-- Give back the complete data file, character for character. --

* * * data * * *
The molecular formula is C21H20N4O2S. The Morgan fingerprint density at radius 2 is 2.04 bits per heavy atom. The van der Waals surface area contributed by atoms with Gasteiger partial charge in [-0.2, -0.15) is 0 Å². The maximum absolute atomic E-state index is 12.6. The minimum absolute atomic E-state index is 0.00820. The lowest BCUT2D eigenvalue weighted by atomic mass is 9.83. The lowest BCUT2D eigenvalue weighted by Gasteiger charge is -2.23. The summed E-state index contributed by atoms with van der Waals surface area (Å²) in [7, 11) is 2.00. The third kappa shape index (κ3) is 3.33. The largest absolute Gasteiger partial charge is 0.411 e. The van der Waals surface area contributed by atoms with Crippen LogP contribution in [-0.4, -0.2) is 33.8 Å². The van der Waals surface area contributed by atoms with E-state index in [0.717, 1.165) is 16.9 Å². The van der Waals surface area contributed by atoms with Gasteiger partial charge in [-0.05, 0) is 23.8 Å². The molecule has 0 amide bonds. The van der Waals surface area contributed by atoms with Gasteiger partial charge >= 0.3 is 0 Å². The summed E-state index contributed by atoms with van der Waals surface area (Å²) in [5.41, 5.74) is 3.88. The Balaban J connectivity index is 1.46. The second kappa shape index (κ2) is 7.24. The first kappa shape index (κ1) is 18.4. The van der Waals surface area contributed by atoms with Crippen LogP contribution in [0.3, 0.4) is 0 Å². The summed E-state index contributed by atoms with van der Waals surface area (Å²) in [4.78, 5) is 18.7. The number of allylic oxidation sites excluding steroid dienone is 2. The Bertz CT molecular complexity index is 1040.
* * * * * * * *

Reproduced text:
The molecular formula is C21H20N4O2S. The Morgan fingerprint density at radius 2 is 2.04 bits per heavy atom. The van der Waals surface area contributed by atoms with Gasteiger partial charge in [-0.2, -0.15) is 0 Å². The maximum absolute atomic E-state index is 12.6. The minimum absolute atomic E-state index is 0.00820. The lowest BCUT2D eigenvalue weighted by atomic mass is 9.83. The lowest BCUT2D eigenvalue weighted by Gasteiger charge is -2.23. The summed E-state index contributed by atoms with van der Waals surface area (Å²) in [7, 11) is 2.00. The third kappa shape index (κ3) is 3.33. The largest absolute Gasteiger partial charge is 0.411 e. The van der Waals surface area contributed by atoms with Crippen LogP contribution in [-0.4, -0.2) is 33.8 Å². The van der Waals surface area contributed by atoms with E-state index in [0.717, 1.165) is 16.9 Å². The van der Waals surface area contributed by atoms with Gasteiger partial charge in [-0.05, 0) is 23.8 Å². The molecule has 0 amide bonds. The van der Waals surface area contributed by atoms with Gasteiger partial charge >= 0.3 is 0 Å². The summed E-state index contributed by atoms with van der Waals surface area (Å²) in [5.41, 5.74) is 3.88. The Balaban J connectivity index is 1.46. The second kappa shape index (κ2) is 7.24. The first kappa shape index (κ1) is 18.4. The van der Waals surface area contributed by atoms with Crippen LogP contribution in [0.3, 0.4) is 0 Å². The summed E-state index contributed by atoms with van der Waals surface area (Å²) in [4.78, 5) is 18.7. The number of allylic oxidation sites excluding steroid dienone is 2. The Bertz CT molecular complexity index is 1040.